Posts Tagged ‘green design’

A Tour of Timberland Canada’s New Uber Green HQ

A few months ago, after spending some time at the Toronto International Film Festival, I had the privilege of visiting Timberland Canada’s Headquarters at the Evergreen Brick Works campus, a community environmental center that inspires and equips visitors to live, work and play more sustainably. Evergreen, a national charity, transformed the former Don Valley Brick Works from a collection of deteriorating buildings into an international showcase for urban sustainability and green design.

Josh, Timberland Canada marketer and tour guide extraordinaire, showed me around, pointing out features that make this campus the epitome of sustainable building and design. LEED® Platinum Certified, the center is expected to reduce energy consumption by more than 50 percent. While that alone is impressive, I was really blown away by the innovative eco-conscious features we found around every corner. A few of my favorites:

  • The Evergreen Brick Works building was constructed on top of the foundation from the former Don Valley Brick works – they even left the old graffiti on the bricks!
  • There’s a garden center filled with local produce on site, with proceeds going to fund Evergreen’s efforts.
  • Solar Chimneys help remove hot air from the building and reduce the need for air conditioning.
  • Large rainwater harvesting cisterns collect rainwater from the rooftops and reuse it in the campus’ toilets and garden.
  • The parking lot’s concrete is pervious, which allows water to go back into the ground and maintain a natural cycle.
  • The LED parking lot lights are specially designed to direct light downward, keeping the sky naturally dark for bats, insects and other animals.

You can learn more about Evergreen Brick Works, and even take your own tour, at http://ebw.evergreen.ca/ .

Timberland Canada Throws a House Party

The following video documents a special event recently held at our new Canadian office located at the Evergreen Brick Works — a spectacular community environmental center that also serves as an international showcase for urban sustainability and green design.

The event celebrated our new home, and also kicked off the 10-day Toronto International Film Festival, of which Timberland was a sponsor.  We invited media, stylists and influencers to preview our Fall products and get a sneak peek at what we’re going to debut in Spring 2012.

The evening also featured “Timberland in Film,” as we highlighted Timberland products that have appeared or will appear on the big screen.

To top it all off, we offered EcoCab tours of the Brick Works and invited attendees to have their picture taken on our very own Timberland red carpet.  Who says star treatment is only for celebrities?

Thanks to everyone who attended our housewarming and helped us to celebrate our partnerships, past and present.

Like the soundtrack? It’s The Chad Hollister Band, our featured artists for September. Go ahead and download this tune for free on our music page.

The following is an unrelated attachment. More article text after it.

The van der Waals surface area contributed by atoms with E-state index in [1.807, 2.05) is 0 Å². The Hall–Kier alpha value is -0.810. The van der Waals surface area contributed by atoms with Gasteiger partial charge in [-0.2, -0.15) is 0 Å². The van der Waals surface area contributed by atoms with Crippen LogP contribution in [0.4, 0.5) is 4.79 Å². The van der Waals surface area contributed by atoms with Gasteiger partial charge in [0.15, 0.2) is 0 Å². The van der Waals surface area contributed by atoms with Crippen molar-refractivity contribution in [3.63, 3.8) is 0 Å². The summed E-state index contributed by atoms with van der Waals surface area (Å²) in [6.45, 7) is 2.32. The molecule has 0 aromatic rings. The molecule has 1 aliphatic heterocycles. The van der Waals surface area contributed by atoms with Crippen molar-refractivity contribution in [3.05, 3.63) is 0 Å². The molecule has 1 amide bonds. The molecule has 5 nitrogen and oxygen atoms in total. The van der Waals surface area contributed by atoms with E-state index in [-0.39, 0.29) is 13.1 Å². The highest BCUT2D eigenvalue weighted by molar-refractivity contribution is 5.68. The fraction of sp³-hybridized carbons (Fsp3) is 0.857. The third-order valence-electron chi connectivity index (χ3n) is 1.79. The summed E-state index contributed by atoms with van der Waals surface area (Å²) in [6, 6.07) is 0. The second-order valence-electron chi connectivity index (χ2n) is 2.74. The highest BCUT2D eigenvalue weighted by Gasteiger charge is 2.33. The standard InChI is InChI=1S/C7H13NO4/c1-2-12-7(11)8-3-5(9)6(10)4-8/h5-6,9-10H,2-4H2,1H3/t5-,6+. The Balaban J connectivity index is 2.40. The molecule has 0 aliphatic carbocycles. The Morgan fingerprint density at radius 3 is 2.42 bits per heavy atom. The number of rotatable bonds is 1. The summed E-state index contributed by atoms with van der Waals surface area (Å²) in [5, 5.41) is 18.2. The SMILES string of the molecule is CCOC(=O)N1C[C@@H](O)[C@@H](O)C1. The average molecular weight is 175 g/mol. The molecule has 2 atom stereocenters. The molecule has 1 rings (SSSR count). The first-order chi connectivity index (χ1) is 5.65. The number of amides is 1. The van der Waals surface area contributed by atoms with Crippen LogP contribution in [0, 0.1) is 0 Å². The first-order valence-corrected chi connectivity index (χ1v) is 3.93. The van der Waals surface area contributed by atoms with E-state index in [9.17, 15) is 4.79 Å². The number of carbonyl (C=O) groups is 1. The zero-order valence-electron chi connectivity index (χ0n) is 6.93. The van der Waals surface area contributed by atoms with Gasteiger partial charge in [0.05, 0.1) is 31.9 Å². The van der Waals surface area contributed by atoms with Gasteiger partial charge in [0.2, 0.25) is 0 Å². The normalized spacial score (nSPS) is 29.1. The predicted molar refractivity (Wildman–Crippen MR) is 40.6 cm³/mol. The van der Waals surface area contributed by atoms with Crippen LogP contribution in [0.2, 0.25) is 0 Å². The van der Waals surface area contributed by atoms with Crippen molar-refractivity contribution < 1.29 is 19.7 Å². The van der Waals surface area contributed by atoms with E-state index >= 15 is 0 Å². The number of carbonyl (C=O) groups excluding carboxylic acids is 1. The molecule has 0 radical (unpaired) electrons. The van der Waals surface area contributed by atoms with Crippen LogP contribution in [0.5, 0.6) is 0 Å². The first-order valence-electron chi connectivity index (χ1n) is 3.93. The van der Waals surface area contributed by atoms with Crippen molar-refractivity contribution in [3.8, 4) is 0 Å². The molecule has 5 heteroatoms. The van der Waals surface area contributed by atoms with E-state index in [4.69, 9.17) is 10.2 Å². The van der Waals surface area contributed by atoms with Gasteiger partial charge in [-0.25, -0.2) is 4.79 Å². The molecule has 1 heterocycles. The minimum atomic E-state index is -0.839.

Belinda Pasqua Wins Handbag Award

Australian-born designer Belinda Pasqua was named the winner of the “Best Green Handbag” design at the 2011 Independent Handbag Designer Awards (IHDA) in New York City last night. For the second consecutive year, Timberland sponsored the “Best Green Handbag” category and helped to select the winning design.

Pasqua’s winning Marlo Tote was honored at the IHDA for its unique design, which merges repurposed premium leathers from scrap and excess tannery leather with traditional handwork and a modern silhouette.

Belinda Pasqua’s winning Marlo Tote handbag

Inspired by the Australian landscape she grew up admiring, Pasqua started The Sway collection of handbags to give women eco-conscious and beautiful design. Like all of Pasqua’s bags, the Marlo Tote features recycled cotton linings with her signature ‘Boomerang’ print inspired by Aboriginal art.  Her bags are available for purchase at www.theswaynyc.com, Fred Segal, Kaight NYC, Searle, and International Playground.

Timberland’s Jackie LaLime was on hand to present the award, and shared her thoughts about Belinda and her design:

Belinda’s love of nature and dedication to the environment shines through in her beautifully crafted designs, and aligns perfectly with Timberland’s values.  With the Marlo Tote, she has created a bag that combines detailed craftsmanship with sustainability and style, using leather pieces that would otherwise go to waste. The result is a green handbag that allows women to look great and feel great while wearing it.  It’s what green design is all about.

Award winner Belinda Pasqua and Timberland’s Jackie LaLime

A selection of Pasqua’s designs will be on display for a limited time at the Timberland® store at 474 Broadway in New York City in the coming weeks.  In addition, Pasqua will have the opportunity to collaborate with the Timberland women’s footwear design team on a limited edition Earthkeepers™ handbag and boot collection, slated to come out in 2012.

Designers Ready? Handbag Awards Accepting Entries

Attention all talented, emerging designers: the Independent Handbag Designer Awards (IHDA), presented by InStyle and Handbag Designer 101, is now accepting submissions for the 5th annual design competition.

For the second year in a row, Timberland is the sponsor of the IHDA’s “Best Green Handbag” category; the winner will receive the chance to collaborate with us to develop a bag for sale in our stores. At Timberland we’re passionate about design, and we’re passionate about protecting the outdoors… we’d love to work with a great designer on putting the two things together in a beautiful, responsible way!